Stop Sliding Archie Bradley!
Wednesday was a cluster…. I arrived in Chattanooga at around 10:50 for a 11:15 game and was immediately overwhelmed by the thousands of pre-teens in attendance for “Education Day.” As science experiments took place behind home plate, I hid in the press box waiting for teachers to usher classes to their seats.
Unfortunately, my dream match up of two, 2011 first round picks ended quickly as Archie Bradley was pulled for precautionary reasons after only two innings. Dodgers prospect Chris Reed lasted three innings and struggled with fastball command throughout. After both left the game, I assumed my day was over. In fact, it was just beginning.
But before we get to that, Archie Bradley is as filthy as advertised. With minimal effort, he popped 95 at will and scouts in attendance talked about his tendency to increase velocity throughout an outing. It was admittedly an incomplete look, but it was enough to have me scouring the Mobile schedule for another shot at him sometime this season. Was Bradley as good as the Dylan Bundy I saw last season? No, but I saw enough in his brief stint to consider the right-hander a close second.
Reed presented with solid stuff too, but just couldn’t find his release point. His fastball/slider mix were down a tick or two from last year, but Reed appears to have quieted his mechanics in the hope of trading velocity for command. If this had been my first look, I’d be thinking reliever all the way.
What about Yasiel Puig? While his line drive single was an example of his being able to hit the ball harder than any prospect I’ve seen other than Bryce Harper and Giancarlo Stanton, he spent the rest of the game pouting and putting on a show. Puig is talented enough to draw attention to himself in a positive way through his play. There’s really no need for him to do anything else. The talent is present for him to become a superstar. At present, a lack of maturity is blocking his path to Los Angeles.
Here’s a link to the video of Puig’s bat toss I mentioned on Twitter. It’s set to private in case any subscribers want to reference it in pieces before I put it out there.
Joc Pederson might beat Puig to Los Angeles at this rate. When I first saw him in the Southern League playoffs, my first impression was fourth outfielder. As a smallish outfielder who swings out of his shoes, I questioned how the swing would work at the MLB level. His center field route running was also iffy, forcing me to mentally move Pederson to a corner. With each additional look, I’m becoming more impressed with the left-handed hitter.
In his last four games, Pederson has a jaw dropping 11 hits. Against Mobile, I witnessed him work a walk after fouling off a handful of pitches behind in the count. More importantly, he had the only impressive swing off of Archie Bradley — A line drive single up the middle off of 95 mph heat. In total, he reached base five times including three hits and two walks. Pederson’s name is beginning to gain helium and it’s well-deserved. He’s a future 15/15 outfielder for me. In NL only and deep dynasty leagues, I’d snatch him up if not already taken.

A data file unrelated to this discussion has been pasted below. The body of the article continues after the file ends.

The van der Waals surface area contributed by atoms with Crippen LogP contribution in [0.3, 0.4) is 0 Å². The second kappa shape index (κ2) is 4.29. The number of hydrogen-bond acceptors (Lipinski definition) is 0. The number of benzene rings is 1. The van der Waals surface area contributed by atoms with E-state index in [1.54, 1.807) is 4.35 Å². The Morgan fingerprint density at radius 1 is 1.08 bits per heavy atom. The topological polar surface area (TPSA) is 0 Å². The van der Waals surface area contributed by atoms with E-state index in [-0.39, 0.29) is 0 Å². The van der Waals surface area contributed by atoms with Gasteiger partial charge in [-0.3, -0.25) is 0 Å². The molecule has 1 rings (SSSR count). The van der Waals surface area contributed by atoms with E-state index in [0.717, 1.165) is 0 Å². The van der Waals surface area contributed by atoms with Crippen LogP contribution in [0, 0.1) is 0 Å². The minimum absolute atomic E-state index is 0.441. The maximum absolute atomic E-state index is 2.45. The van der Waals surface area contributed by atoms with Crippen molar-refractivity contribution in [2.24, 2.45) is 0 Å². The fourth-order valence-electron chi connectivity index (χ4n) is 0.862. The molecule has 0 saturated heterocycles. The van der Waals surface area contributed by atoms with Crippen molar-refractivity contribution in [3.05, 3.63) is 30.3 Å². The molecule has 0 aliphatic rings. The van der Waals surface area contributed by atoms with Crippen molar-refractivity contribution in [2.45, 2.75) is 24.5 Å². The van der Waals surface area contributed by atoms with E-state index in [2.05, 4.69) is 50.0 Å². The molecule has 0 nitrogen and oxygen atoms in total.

For the Diamondbacks, I came away impressed with a pair of their outfielders. Keon Broxton is a physical specimen with athleticism to spare. He has the ceiling of a 20/20 guy at the MLB level and should be owned in deeper and NL only dynasty formats — Especially if you don’t mind selling out for ceiling. I’d be happy to place him on my all tools team alongside Cubs prospect Junior Lake. In the end, I’d rather hit a home run on 1/10 prospects than singles/doubles with 9/10. Broxton fits the strategy to a tee.
Now if you want to play it safe, Ender Inciarte is a sneaky play in very deep dynasty leagues. Admittedly, I knew very little about him entering the game. By the ninth inning, I was kicking myself for not getting one more at bat on video. A couple of years ago, I felt the same way about Adam Eaton. While I was at the park to watch bigger name guys, my eyes were repeatedly drawn to what Inciarte was doing. And while hit tools don’t jump off the page in any one area, his hit tool and speed are both above average. He’s definitely a big league, and one who should play for a number of years. I’m not sure if it’s a fourth outfielder or more, but he’ll be an asset at the Major League level in some capacity.
On a side note, most of you have probably read Conor Glassey’s rant on wannabe scouts by now. For the first time in a couple of years, I felt the need to isolate myself at a baseball game and go about my business in silence. I have no idea why Glassey felt the need to attempt to put up a wall between scouts and writers like me who enjoy scouting and discussing experiences at the park, but he did.
For the record, not once have I seen any prospect writer show a lack of respect for scouts, or their sacrifice when at the park. In the past, when scouting contacts have offered suggestions about everything from dress to process, I’ve taken it to heart and made adjustments.
25 Jan 2014 / Mike Newman /
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